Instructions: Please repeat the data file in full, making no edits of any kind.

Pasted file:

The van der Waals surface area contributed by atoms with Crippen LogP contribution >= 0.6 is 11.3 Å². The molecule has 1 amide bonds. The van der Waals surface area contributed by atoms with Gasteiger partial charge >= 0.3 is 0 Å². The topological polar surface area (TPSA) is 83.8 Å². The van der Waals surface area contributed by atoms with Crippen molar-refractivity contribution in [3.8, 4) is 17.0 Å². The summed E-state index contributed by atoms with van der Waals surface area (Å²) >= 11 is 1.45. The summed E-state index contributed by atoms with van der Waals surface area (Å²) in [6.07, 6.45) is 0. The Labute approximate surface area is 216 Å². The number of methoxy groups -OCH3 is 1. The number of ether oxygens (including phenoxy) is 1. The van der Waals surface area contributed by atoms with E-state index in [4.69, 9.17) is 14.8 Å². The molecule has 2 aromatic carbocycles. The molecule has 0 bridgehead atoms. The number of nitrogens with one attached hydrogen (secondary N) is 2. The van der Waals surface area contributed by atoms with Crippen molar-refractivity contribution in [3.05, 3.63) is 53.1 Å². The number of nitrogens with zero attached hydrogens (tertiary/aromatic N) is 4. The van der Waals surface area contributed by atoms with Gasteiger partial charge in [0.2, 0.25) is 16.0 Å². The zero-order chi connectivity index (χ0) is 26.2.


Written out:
The van der Waals surface area contributed by atoms with Crippen LogP contribution >= 0.6 is 11.3 Å². The molecule has 1 amide bonds. The van der Waals surface area contributed by atoms with Gasteiger partial charge >= 0.3 is 0 Å². The topological polar surface area (TPSA) is 83.8 Å². The van der Waals surface area contributed by atoms with Crippen molar-refractivity contribution in [3.8, 4) is 17.0 Å². The summed E-state index contributed by atoms with van der Waals surface area (Å²) >= 11 is 1.45. The summed E-state index contributed by atoms with van der Waals surface area (Å²) in [6.07, 6.45) is 0. The Labute approximate surface area is 216 Å². The number of methoxy groups -OCH3 is 1. The number of ether oxygens (including phenoxy) is 1. The van der Waals surface area contributed by atoms with E-state index in [4.69, 9.17) is 14.8 Å². The molecule has 2 aromatic carbocycles. The molecule has 0 bridgehead atoms. The number of nitrogens with one attached hydrogen (secondary N) is 2. The van der Waals surface area contributed by atoms with Crippen molar-refractivity contribution in [3.05, 3.63) is 53.1 Å². The number of nitrogens with zero attached hydrogens (tertiary/aromatic N) is 4. The van der Waals surface area contributed by atoms with Gasteiger partial charge in [0.2, 0.25) is 16.0 Å². The zero-order chi connectivity index (χ0) is 26.2.